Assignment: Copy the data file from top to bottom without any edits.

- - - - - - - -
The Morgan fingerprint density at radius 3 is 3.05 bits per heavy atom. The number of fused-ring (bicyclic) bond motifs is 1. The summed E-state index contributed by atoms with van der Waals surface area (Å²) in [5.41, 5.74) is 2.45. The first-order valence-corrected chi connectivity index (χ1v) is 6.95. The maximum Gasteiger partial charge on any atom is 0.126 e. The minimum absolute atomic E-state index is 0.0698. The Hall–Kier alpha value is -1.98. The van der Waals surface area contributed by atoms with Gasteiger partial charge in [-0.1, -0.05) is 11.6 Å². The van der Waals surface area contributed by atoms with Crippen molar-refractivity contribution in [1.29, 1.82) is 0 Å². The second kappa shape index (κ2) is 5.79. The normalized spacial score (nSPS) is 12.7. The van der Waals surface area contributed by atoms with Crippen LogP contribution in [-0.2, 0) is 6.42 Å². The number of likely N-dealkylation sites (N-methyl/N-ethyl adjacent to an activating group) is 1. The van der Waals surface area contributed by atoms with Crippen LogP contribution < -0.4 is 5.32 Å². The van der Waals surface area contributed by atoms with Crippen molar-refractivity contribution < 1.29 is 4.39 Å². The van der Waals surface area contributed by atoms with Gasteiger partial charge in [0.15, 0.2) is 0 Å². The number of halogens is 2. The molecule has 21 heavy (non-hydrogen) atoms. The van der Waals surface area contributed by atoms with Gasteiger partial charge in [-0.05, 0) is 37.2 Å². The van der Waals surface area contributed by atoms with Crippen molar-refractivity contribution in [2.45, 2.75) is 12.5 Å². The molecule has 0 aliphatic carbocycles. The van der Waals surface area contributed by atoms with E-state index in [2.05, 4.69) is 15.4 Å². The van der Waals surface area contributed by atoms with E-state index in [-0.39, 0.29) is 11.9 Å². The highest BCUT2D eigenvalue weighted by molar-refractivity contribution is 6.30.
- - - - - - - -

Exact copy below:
The Morgan fingerprint density at radius 3 is 3.05 bits per heavy atom. The number of fused-ring (bicyclic) bond motifs is 1. The summed E-state index contributed by atoms with van der Waals surface area (Å²) in [5.41, 5.74) is 2.45. The first-order valence-corrected chi connectivity index (χ1v) is 6.95. The maximum Gasteiger partial charge on any atom is 0.126 e. The minimum absolute atomic E-state index is 0.0698. The Hall–Kier alpha value is -1.98. The van der Waals surface area contributed by atoms with Gasteiger partial charge in [-0.1, -0.05) is 11.6 Å². The van der Waals surface area contributed by atoms with Crippen molar-refractivity contribution in [1.29, 1.82) is 0 Å². The second kappa shape index (κ2) is 5.79. The normalized spacial score (nSPS) is 12.7. The van der Waals surface area contributed by atoms with Crippen LogP contribution in [-0.2, 0) is 6.42 Å². The number of likely N-dealkylation sites (N-methyl/N-ethyl adjacent to an activating group) is 1. The van der Waals surface area contributed by atoms with Crippen LogP contribution < -0.4 is 5.32 Å². The van der Waals surface area contributed by atoms with Crippen molar-refractivity contribution < 1.29 is 4.39 Å². The van der Waals surface area contributed by atoms with Gasteiger partial charge in [0.15, 0.2) is 0 Å². The number of halogens is 2. The molecule has 21 heavy (non-hydrogen) atoms. The van der Waals surface area contributed by atoms with Gasteiger partial charge in [-0.05, 0) is 37.2 Å². The van der Waals surface area contributed by atoms with Crippen molar-refractivity contribution in [2.45, 2.75) is 12.5 Å². The molecule has 0 aliphatic carbocycles. The van der Waals surface area contributed by atoms with E-state index in [2.05, 4.69) is 15.4 Å². The van der Waals surface area contributed by atoms with E-state index in [-0.39, 0.29) is 11.9 Å². The highest BCUT2D eigenvalue weighted by molar-refractivity contribution is 6.30.